State completes investigation into Pima County Sheriff’s Department money-laundering scheme

State completes investigation into Pima County Sheriff’s Department money-laundering scheme
Pima County Sheriff Mark Napier released a statement about the Arizona Attorney General's investigation into an internal money-laundering scheme on Friday, July 17, 2020. (Source: Pima County Sheriff's Department)

TUCSON, Ariz. (KOLD News 13) - A state investigation into a money-laundering scheme within the Pima County Sheriff Department found no criminal acts by current employees.

Also, state charges will not be sought because the case has already been handled by the federal government.

Chief Deputy Chris Radtke, Chief of Staff Brad Gagnepain and others were accused of funneling almost $500,000 in RICO funds through the Sheriff’s Auxiliary Volunteers fund.

In May 2017, Radtke was sentenced in federal court and received probation for one year, a $3,000 fine and 100 hours of community service. Radtke also agreed not to seek a law enforcement job in the county.

He had been facing far more serious charges — conspiracy to commit money laundering and theft concerning programs receiving federal funds. Radtke accepted a deal and pleaded guilty to three misdemeanor counts of theft of public money.

Gagnepain died by suicide in June 2016 and the case against him ended.

Pima County Sheriff Mark Napier said he asked the state to look at the case because “there were still lingering concerns in the community and within the department that current/former members of the department may have escaped justice in this matter and/or that the federal investigation failed to address possible state corruption charges.”

Napier requested the investigation shortly after taking office in 2017. Napier defeated incumbent Chris Nanos in November 2016 and the two could face-off again this year.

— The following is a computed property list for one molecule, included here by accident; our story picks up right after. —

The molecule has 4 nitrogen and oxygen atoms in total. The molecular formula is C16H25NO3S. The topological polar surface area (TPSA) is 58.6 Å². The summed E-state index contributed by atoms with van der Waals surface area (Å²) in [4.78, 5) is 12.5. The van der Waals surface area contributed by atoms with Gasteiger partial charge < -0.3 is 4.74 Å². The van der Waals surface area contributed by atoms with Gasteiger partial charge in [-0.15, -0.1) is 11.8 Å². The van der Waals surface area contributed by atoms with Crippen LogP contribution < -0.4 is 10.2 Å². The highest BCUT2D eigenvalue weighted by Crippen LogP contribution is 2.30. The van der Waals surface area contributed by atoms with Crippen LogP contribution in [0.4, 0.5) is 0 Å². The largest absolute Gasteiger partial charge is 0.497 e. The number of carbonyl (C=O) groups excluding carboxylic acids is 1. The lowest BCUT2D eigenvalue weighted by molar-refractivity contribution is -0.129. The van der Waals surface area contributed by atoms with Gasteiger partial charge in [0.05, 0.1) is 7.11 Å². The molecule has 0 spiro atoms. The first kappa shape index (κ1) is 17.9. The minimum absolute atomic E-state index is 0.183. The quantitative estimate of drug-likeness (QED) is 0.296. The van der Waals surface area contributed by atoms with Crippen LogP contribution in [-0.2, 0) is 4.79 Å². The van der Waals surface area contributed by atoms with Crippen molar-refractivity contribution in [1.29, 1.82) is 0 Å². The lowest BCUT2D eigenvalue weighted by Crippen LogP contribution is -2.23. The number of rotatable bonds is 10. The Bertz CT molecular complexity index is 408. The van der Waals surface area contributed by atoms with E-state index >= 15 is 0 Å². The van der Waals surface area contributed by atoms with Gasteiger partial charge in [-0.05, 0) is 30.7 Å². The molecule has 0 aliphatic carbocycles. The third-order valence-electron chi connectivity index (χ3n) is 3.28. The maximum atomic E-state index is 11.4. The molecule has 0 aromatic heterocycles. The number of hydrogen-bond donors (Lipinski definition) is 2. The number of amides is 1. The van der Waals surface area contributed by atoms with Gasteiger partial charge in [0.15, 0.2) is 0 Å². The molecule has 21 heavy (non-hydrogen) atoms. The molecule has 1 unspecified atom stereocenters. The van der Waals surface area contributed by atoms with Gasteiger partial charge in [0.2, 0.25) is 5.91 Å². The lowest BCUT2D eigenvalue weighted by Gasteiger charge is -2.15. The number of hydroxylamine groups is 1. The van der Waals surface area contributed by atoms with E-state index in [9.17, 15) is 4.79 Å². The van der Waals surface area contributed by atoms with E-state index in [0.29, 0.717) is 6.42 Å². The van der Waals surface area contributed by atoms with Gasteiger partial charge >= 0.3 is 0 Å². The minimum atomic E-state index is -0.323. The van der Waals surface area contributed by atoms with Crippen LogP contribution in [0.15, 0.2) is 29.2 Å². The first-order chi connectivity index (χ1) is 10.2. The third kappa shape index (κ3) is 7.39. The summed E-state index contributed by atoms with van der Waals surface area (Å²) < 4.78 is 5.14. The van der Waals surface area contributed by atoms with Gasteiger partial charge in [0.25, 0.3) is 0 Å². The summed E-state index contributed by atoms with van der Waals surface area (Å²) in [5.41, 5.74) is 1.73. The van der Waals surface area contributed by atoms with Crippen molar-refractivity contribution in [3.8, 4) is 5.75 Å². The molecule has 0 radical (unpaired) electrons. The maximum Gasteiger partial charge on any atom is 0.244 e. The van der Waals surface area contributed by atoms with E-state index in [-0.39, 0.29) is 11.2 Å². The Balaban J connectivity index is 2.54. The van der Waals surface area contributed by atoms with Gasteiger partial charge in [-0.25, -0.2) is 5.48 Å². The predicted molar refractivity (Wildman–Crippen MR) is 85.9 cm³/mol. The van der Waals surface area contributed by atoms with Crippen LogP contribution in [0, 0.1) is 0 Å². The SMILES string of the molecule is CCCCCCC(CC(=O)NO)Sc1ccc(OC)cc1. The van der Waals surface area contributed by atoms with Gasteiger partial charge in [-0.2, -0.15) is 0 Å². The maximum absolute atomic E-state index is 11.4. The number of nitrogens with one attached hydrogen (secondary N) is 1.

Nanos was appointed sheriff in 2015 when Clarence Dupnik resigned after spending more than three decades as the county’s top cop.

In response to the investigation, Napier noted the report does place some responsibility Dupnik.

“Ultimately, the agency head is responsible for thoroughly reviewing and recommending approval of RICO expenditures with respect to both legality and appropriateness,” Napier wrote.

The orchestrators of the scheme used RICO money to fund “illegal or inappropriate expenditures to purchase personal items, support extravagant department ceremonies, and purchase items for a café,” Napier wrote in the release.

Radtke admitted to using a Sheriff’s Auxiliary Volunteers check in the amount of $926 to reimburse the Sheriff’s Department special awards fund. Part of that money was for a $250 restaurant bill and $109.09 for a microwave oven for the department in May 2011.

Radtke also admitted to spending nearly $600 on the SAV credit card for model airplanes.

Radtke said he used SAV funds, around $500, to hire an artist to design a menu for the department cafe. The cafe was owned and operated by Radtke’s niece.

“This dark chapter in the history of the Sheriff ‘s Department is now closed,” Napier wrote. “As is always the case, the bad actions of a few should not tarnish the honorable service of the many. We have been serving this county with honor since 1865 and will continue to do so.”

Read Napier’s full response HERE and below.

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